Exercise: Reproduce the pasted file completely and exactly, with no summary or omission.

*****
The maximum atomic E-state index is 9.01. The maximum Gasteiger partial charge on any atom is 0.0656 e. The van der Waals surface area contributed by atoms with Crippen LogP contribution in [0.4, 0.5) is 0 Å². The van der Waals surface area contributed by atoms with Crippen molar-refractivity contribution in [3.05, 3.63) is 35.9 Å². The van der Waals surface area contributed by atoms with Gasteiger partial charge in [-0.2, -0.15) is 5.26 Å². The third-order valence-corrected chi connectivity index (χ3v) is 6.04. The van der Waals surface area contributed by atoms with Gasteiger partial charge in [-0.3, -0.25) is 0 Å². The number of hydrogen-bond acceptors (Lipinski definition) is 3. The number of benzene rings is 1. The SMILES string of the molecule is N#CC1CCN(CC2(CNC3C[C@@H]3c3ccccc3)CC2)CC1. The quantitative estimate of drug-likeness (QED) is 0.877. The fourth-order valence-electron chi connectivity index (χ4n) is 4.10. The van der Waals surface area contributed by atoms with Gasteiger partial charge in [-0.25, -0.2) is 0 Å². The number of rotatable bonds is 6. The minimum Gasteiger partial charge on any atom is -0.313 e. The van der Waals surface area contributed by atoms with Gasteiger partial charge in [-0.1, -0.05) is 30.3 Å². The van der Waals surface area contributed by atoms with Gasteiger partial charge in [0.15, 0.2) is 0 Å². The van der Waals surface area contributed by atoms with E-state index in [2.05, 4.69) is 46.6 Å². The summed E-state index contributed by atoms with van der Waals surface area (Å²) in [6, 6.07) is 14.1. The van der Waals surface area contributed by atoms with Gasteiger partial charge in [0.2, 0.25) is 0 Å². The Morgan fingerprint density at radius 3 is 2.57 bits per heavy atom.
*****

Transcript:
The maximum atomic E-state index is 9.01. The maximum Gasteiger partial charge on any atom is 0.0656 e. The van der Waals surface area contributed by atoms with Crippen LogP contribution in [0.4, 0.5) is 0 Å². The van der Waals surface area contributed by atoms with Crippen molar-refractivity contribution in [3.05, 3.63) is 35.9 Å². The van der Waals surface area contributed by atoms with Gasteiger partial charge in [-0.2, -0.15) is 5.26 Å². The third-order valence-corrected chi connectivity index (χ3v) is 6.04. The van der Waals surface area contributed by atoms with Gasteiger partial charge in [-0.3, -0.25) is 0 Å². The number of hydrogen-bond acceptors (Lipinski definition) is 3. The number of benzene rings is 1. The SMILES string of the molecule is N#CC1CCN(CC2(CNC3C[C@@H]3c3ccccc3)CC2)CC1. The quantitative estimate of drug-likeness (QED) is 0.877. The fourth-order valence-electron chi connectivity index (χ4n) is 4.10. The van der Waals surface area contributed by atoms with Gasteiger partial charge in [-0.25, -0.2) is 0 Å². The number of rotatable bonds is 6. The minimum Gasteiger partial charge on any atom is -0.313 e. The van der Waals surface area contributed by atoms with Gasteiger partial charge in [-0.1, -0.05) is 30.3 Å². The van der Waals surface area contributed by atoms with Gasteiger partial charge in [0.15, 0.2) is 0 Å². The van der Waals surface area contributed by atoms with E-state index in [2.05, 4.69) is 46.6 Å². The summed E-state index contributed by atoms with van der Waals surface area (Å²) in [6, 6.07) is 14.1. The van der Waals surface area contributed by atoms with Gasteiger partial charge in [0.2, 0.25) is 0 Å². The Morgan fingerprint density at radius 3 is 2.57 bits per heavy atom.